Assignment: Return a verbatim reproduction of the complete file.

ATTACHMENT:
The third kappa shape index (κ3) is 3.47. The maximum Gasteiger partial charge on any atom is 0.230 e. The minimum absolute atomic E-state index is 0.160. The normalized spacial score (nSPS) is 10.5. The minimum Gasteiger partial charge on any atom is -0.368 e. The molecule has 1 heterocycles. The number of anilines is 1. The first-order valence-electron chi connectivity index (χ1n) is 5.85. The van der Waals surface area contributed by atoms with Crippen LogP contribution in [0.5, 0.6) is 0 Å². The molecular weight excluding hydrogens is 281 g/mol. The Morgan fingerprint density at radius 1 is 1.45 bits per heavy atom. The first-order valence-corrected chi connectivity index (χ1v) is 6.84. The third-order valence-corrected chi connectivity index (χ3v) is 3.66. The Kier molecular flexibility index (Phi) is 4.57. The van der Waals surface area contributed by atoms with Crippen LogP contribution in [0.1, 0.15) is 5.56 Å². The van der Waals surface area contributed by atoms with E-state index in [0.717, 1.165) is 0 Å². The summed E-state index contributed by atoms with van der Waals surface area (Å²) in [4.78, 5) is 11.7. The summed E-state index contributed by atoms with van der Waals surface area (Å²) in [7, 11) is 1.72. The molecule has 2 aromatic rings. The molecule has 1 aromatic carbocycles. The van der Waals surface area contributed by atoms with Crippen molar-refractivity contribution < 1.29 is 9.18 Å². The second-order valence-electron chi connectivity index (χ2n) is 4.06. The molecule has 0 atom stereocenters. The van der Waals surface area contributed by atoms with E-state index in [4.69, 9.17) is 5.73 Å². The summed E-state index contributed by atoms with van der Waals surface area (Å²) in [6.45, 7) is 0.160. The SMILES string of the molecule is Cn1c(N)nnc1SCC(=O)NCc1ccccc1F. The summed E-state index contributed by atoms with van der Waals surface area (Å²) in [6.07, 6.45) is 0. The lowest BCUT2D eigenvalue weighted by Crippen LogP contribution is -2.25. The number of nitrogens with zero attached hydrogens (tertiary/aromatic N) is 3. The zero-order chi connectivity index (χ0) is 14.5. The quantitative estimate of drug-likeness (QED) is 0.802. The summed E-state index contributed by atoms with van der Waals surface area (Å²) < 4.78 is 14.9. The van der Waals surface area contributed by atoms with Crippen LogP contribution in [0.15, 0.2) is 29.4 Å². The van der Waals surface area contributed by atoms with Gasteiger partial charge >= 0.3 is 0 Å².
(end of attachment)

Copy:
The third kappa shape index (κ3) is 3.47. The maximum Gasteiger partial charge on any atom is 0.230 e. The minimum absolute atomic E-state index is 0.160. The normalized spacial score (nSPS) is 10.5. The minimum Gasteiger partial charge on any atom is -0.368 e. The molecule has 1 heterocycles. The number of anilines is 1. The first-order valence-electron chi connectivity index (χ1n) is 5.85. The van der Waals surface area contributed by atoms with Crippen LogP contribution in [0.5, 0.6) is 0 Å². The molecular weight excluding hydrogens is 281 g/mol. The Morgan fingerprint density at radius 1 is 1.45 bits per heavy atom. The first-order valence-corrected chi connectivity index (χ1v) is 6.84. The third-order valence-corrected chi connectivity index (χ3v) is 3.66. The Kier molecular flexibility index (Phi) is 4.57. The van der Waals surface area contributed by atoms with Crippen LogP contribution in [0.1, 0.15) is 5.56 Å². The van der Waals surface area contributed by atoms with E-state index in [0.717, 1.165) is 0 Å². The summed E-state index contributed by atoms with van der Waals surface area (Å²) in [4.78, 5) is 11.7. The summed E-state index contributed by atoms with van der Waals surface area (Å²) in [7, 11) is 1.72. The molecule has 2 aromatic rings. The molecule has 1 aromatic carbocycles. The van der Waals surface area contributed by atoms with Crippen molar-refractivity contribution < 1.29 is 9.18 Å². The second-order valence-electron chi connectivity index (χ2n) is 4.06. The molecule has 0 atom stereocenters. The van der Waals surface area contributed by atoms with E-state index in [4.69, 9.17) is 5.73 Å². The summed E-state index contributed by atoms with van der Waals surface area (Å²) in [6.45, 7) is 0.160. The SMILES string of the molecule is Cn1c(N)nnc1SCC(=O)NCc1ccccc1F. The summed E-state index contributed by atoms with van der Waals surface area (Å²) in [6.07, 6.45) is 0. The lowest BCUT2D eigenvalue weighted by Crippen LogP contribution is -2.25. The number of nitrogens with zero attached hydrogens (tertiary/aromatic N) is 3. The zero-order chi connectivity index (χ0) is 14.5. The quantitative estimate of drug-likeness (QED) is 0.802. The summed E-state index contributed by atoms with van der Waals surface area (Å²) < 4.78 is 14.9. The van der Waals surface area contributed by atoms with Crippen LogP contribution in [0.15, 0.2) is 29.4 Å². The van der Waals surface area contributed by atoms with Gasteiger partial charge >= 0.3 is 0 Å².